The box score below is an accurate record of events for the baseball contest played on August 2, 2003 at Kauffman Stadium. The Kansas City Royals defeated the Tampa Bay Devil Rays and the box score is "ready to surrender its truth to the knowing eye."
"The box score is the catechism of baseball, ready to surrender its truth to the knowing eye." - Author Stanley Cohen in The Man in the Crowd (1981)
Tampa Bay Devil Rays 8, Kansas City Royals 10
|Tampa Bay Devil Rays||IP||H||R||ER||BB||SO|
|Malaska L (1-1)||1.0||3||2||1||0||2|
|Kansas City Royals||IP||H||R||ER||BB||SO|
|Leskanic W (1-0)||0.2||3||3||1||0||0|
|MacDougal SV (25)||1.0||1||0||0||0||3|
E –Baldelli (3), Hall (9), Mayne (4). DP –Tampa Bay 1, Kansas City 1. PB –Hall (4). 2B –Tampa Bay Lee (27,off May); Lugo (9,off Leskanic), Kansas City Guiel (14,off Bell); Ibanez (23,off Bell). HR –Kansas City Beltran (16,5th inning off Switzer 0 on, 0 out). SH –Randa (7,off Bell); Relaford (7,off Malaska). SF –Guiel (3,off Switzer). HBP –Ibanez (3,by Switzer); Guiel (8,by Switzer). SB –Rolls (9,3rd base off Leskanic/Mayne); Anderson (16,2nd base off Leskanic/Mayne); Crawford 2 (31,2nd base off Leskanic/Mayne,2nd base off MacDougal/Mayne). CS –Beltran (3,2nd base by Bell/Hall). HBP –Switzer 2 (2,Ibanez,Guiel). U-HP –Bruce Froemming, 1B –Ron Kulpa, 2B –Rob Drake, 3B –Doug Eddings. T –3:07. A –38,709.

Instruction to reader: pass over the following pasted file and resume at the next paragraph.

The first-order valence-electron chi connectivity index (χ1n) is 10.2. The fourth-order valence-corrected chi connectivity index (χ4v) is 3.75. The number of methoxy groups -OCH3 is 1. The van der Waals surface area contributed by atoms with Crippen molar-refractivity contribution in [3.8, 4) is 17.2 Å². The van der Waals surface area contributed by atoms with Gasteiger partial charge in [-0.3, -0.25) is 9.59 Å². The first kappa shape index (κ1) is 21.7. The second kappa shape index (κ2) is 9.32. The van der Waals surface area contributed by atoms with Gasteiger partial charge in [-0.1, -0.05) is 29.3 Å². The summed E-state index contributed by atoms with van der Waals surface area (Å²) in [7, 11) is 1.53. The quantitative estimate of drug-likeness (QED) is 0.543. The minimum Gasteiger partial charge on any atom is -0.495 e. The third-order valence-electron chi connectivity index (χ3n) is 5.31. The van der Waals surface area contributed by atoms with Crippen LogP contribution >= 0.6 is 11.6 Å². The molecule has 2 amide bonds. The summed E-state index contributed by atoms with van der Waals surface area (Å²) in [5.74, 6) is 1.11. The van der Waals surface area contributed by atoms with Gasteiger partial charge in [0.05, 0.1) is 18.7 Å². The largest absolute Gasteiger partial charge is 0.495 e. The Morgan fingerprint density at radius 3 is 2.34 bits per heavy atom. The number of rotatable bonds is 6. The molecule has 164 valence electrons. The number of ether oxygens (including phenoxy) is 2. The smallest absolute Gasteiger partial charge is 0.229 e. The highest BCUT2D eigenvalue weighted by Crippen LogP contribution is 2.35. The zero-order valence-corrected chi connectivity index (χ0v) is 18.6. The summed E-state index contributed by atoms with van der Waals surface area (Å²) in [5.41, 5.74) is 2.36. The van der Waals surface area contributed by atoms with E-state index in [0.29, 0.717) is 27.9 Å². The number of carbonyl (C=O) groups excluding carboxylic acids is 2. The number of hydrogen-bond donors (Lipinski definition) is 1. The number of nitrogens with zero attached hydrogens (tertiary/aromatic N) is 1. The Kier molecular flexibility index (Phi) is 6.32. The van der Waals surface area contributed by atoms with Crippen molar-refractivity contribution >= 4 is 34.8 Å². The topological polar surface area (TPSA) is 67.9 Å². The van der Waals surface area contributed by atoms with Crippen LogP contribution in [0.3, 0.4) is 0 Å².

The player names and pitcher names in the box score above can be clicked and their comprehensive single season & career statistics will be shown. If you would like to see a complete roster for either team, simply click the team name.
Did you know that you can order an "original" print copy of this same box score from Baseball Almanac? The print source might be USA Today Baseball Weekly , The Sporting News , New York Times , Cleveland Plain Dealer , or other similar sources. Regardless, it will look great framed on your wall.
Fred Schwed, Jr., in How to Watch a Baseball Game (1957) wrote our favorite baseball box score quote, "The baseball box score is the pithiest form of written communication in America today. It is abbreviated history. It is two or three hours (the box score even gives that item to the minute) of complex activity, virtually inscribed on the head of a pin, yet no knowing reader suffers from eyestrain."